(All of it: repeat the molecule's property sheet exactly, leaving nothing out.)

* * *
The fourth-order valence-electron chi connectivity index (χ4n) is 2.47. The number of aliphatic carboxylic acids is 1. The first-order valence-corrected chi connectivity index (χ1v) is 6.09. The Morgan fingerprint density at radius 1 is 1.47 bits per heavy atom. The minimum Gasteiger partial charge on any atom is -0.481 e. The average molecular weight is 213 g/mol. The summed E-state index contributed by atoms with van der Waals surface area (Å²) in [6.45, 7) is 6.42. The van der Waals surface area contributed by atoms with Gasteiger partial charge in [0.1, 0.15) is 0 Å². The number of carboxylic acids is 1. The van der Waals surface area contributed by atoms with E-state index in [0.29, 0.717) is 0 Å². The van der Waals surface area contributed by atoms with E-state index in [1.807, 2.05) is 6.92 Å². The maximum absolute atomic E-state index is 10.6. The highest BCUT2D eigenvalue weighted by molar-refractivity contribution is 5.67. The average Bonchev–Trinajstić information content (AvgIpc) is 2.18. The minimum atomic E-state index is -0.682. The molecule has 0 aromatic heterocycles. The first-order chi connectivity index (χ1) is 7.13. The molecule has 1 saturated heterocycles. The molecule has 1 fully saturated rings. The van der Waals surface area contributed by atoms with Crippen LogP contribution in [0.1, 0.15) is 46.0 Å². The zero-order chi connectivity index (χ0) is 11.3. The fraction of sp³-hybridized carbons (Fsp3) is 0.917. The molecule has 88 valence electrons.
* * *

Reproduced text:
The fourth-order valence-electron chi connectivity index (χ4n) is 2.47. The number of aliphatic carboxylic acids is 1. The first-order valence-corrected chi connectivity index (χ1v) is 6.09. The Morgan fingerprint density at radius 1 is 1.47 bits per heavy atom. The minimum Gasteiger partial charge on any atom is -0.481 e. The average molecular weight is 213 g/mol. The summed E-state index contributed by atoms with van der Waals surface area (Å²) in [6.45, 7) is 6.42. The van der Waals surface area contributed by atoms with Gasteiger partial charge in [0.1, 0.15) is 0 Å². The number of carboxylic acids is 1. The van der Waals surface area contributed by atoms with E-state index in [0.29, 0.717) is 0 Å². The van der Waals surface area contributed by atoms with E-state index in [1.807, 2.05) is 6.92 Å². The maximum absolute atomic E-state index is 10.6. The highest BCUT2D eigenvalue weighted by molar-refractivity contribution is 5.67. The average Bonchev–Trinajstić information content (AvgIpc) is 2.18. The minimum atomic E-state index is -0.682. The molecule has 0 aromatic heterocycles. The first-order chi connectivity index (χ1) is 7.13. The molecule has 1 saturated heterocycles. The molecule has 1 fully saturated rings. The van der Waals surface area contributed by atoms with Crippen LogP contribution in [0.1, 0.15) is 46.0 Å². The zero-order chi connectivity index (χ0) is 11.3. The fraction of sp³-hybridized carbons (Fsp3) is 0.917. The molecule has 88 valence electrons.